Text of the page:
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‘Ghost Adventures’ TV show features Astoria

‘Kind of creepy,’ the co-owner of Gulley’s says of the butcher shop’s basement
By Erick Bengel

The Daily Astorian

Published on October 5, 2018 8:00AM

Last changed on October 5, 2018 4:51PM

Diana Gulley examines part of the basement underneath her Astoria butcher shop.

Colin Murphey/The Daily Astorian

Diana Gulley examines part of the basement underneath her Astoria butcher shop.

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Diana Gulley sees something on a wall in the basement she said was not there during a previous tour.

Colin Murphey/The Daily Astorian

Diana Gulley sees something on a wall in the basement she said was not there during a previous tour.

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Discarded furniture and other items sit in a room in the basement of the butcher shop.

Colin Murphey/The Daily Astorian

Discarded furniture and other items sit in a room in the basement of the butcher shop.

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Sunlight shines into a room in the basement.

Colin Murphey/The Daily Astorian

Sunlight shines into a room in the basement.

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Astoria, a port town where the history feels haunted and spooky sites abound, gets a starring role in the Travel Channel series “Ghost Adventures.”

Four episodes titled “Graveyard of the Pacific” investigate the landmarks and hidden corners that locals know well — the rusted bones of the Peter Iredale at Fort Stevens State Park, Cape Disappointment’s North Head Lighthouse, and Astoria’s Norblad Hotel and cavernous underground tunnels. The first part debuts Saturday.

When The Daily Astorian spoke with the crew last spring, they said the research team had homed in on the Columbia-Pacific as a place practically vibrating with paranormal possibilities — a ghostly, fog-enshrouded region with a dangerous river bar, a long catalogue of shipwrecks, unidentified bodies washing ashore, well-preserved old structures and maritime mysteries.

At one point last April, the adventurers stayed overnight in the basement of Gulley’s Butcher Shop on Commercial Street.

Co-owner Diana Gulley, who didn’t know the show was shooting in the region, had struck up a conversation with a crew member who dropped in to grab a sandwich. He and his colleagues were filming at the Liberty Theatre on that block, he told her, showing a picture of the theater’s basement.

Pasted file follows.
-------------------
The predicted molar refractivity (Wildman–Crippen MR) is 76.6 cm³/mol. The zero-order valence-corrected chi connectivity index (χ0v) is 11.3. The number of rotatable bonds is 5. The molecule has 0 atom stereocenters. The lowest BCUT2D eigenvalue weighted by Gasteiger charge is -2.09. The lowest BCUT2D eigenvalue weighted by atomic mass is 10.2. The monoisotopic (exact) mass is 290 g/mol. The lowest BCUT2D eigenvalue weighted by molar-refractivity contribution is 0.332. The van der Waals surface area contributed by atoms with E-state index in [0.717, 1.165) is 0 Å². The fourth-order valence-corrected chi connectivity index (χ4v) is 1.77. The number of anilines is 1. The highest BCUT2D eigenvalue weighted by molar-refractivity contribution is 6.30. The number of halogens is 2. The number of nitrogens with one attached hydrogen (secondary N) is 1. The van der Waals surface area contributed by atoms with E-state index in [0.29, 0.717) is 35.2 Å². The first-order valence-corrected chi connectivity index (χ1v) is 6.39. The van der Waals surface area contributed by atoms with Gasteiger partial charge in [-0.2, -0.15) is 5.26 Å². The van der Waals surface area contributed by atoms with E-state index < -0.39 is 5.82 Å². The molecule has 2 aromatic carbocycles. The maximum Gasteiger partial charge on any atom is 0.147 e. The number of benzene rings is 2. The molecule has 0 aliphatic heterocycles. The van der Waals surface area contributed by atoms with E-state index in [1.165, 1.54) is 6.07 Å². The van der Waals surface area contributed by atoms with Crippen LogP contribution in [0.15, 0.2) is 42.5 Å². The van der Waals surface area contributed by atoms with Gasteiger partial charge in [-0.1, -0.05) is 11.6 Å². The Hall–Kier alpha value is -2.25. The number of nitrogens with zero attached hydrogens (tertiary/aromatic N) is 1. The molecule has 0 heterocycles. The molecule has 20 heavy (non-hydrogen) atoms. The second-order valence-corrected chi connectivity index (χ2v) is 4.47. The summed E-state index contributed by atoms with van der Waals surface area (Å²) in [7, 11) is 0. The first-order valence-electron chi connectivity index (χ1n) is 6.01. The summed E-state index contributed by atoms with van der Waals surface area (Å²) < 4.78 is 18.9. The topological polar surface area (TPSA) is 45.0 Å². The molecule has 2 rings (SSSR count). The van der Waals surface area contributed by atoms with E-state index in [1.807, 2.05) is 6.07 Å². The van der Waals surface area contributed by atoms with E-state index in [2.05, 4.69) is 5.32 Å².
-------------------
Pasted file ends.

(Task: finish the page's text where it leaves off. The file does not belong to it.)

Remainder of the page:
“He said, ‘Isn’t that scary?’” Gulley recalled. “And I said, ‘You should see our basement if you want to see scary.’”

Still not knowing who he was — she thought the filmmakers were collecting footage for a documentary — she took him on a basement tour.

A short time later, a producer came by and asked if she knew about “Ghost Adventures.” She said she’d heard of it, but explained she doesn’t watch TV. Then the cast and crew arrived. She gave them a follow-up tour while the cameras rolled.

“Real nice guys,” she said. “Really funny.”

She handed them the key, signed a secrecy agreement and left them alone to seek out whatever spirits lurk on the premises. The team came and went over the next couple of days.

Eerily enchanting as the butcher shop’s basement is — with floors strewn with debris, walls of blackened wood, antique household items casually lying around and a chill-inducing ambiance — Gulley doesn’t descend too often. “I don’t like to be down here that much,” she said, glancing around the dim space. “It is kind of creepy.”

The show, which premiered 10 years ago and is entering its 17th season, has explored many locations in the U.S., the United Kingdom and other far-flung locations.

For the “Graveyard of the Pacific” premiere, Gulley said she probably won’t do anything special. The butcher shop has already planned an unrelated customer-appreciation party for Saturday afternoon.

“We might come up with a haunted sausage,” she said.

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When to watch


‘Graveyard of the Pacific,’ four episodes of ‘Ghost Adventures,’ debuts at 6 p.m. Saturday on the Travel Channel.





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